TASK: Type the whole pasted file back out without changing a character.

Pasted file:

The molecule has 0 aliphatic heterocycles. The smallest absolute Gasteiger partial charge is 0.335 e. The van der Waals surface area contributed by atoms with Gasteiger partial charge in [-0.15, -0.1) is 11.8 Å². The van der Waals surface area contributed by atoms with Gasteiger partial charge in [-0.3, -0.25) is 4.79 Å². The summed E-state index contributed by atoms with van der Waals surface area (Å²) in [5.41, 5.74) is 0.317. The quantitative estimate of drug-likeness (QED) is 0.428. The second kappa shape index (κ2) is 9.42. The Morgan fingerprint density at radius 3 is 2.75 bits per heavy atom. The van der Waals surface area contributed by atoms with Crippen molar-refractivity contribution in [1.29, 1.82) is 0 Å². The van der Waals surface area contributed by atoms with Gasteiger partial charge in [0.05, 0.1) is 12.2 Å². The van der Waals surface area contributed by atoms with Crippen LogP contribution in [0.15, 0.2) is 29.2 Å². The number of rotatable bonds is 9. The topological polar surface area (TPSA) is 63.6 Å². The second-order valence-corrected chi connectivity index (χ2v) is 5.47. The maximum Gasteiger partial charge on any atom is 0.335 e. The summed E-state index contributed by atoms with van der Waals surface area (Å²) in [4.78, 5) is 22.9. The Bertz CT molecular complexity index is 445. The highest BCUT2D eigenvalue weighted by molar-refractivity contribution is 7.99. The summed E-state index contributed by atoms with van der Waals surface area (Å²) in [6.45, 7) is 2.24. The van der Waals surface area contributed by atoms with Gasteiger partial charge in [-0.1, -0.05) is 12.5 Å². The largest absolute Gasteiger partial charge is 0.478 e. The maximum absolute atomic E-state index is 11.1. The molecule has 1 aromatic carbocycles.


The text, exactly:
The molecule has 0 aliphatic heterocycles. The smallest absolute Gasteiger partial charge is 0.335 e. The van der Waals surface area contributed by atoms with Gasteiger partial charge in [-0.15, -0.1) is 11.8 Å². The van der Waals surface area contributed by atoms with Gasteiger partial charge in [-0.3, -0.25) is 4.79 Å². The summed E-state index contributed by atoms with van der Waals surface area (Å²) in [5.41, 5.74) is 0.317. The quantitative estimate of drug-likeness (QED) is 0.428. The second kappa shape index (κ2) is 9.42. The Morgan fingerprint density at radius 3 is 2.75 bits per heavy atom. The van der Waals surface area contributed by atoms with Crippen molar-refractivity contribution in [1.29, 1.82) is 0 Å². The van der Waals surface area contributed by atoms with Gasteiger partial charge in [0.05, 0.1) is 12.2 Å². The van der Waals surface area contributed by atoms with Crippen LogP contribution in [0.15, 0.2) is 29.2 Å². The number of rotatable bonds is 9. The topological polar surface area (TPSA) is 63.6 Å². The second-order valence-corrected chi connectivity index (χ2v) is 5.47. The maximum Gasteiger partial charge on any atom is 0.335 e. The summed E-state index contributed by atoms with van der Waals surface area (Å²) in [4.78, 5) is 22.9. The Bertz CT molecular complexity index is 445. The highest BCUT2D eigenvalue weighted by molar-refractivity contribution is 7.99. The summed E-state index contributed by atoms with van der Waals surface area (Å²) in [6.45, 7) is 2.24. The van der Waals surface area contributed by atoms with Gasteiger partial charge in [-0.1, -0.05) is 12.5 Å². The largest absolute Gasteiger partial charge is 0.478 e. The maximum absolute atomic E-state index is 11.1. The molecule has 1 aromatic carbocycles.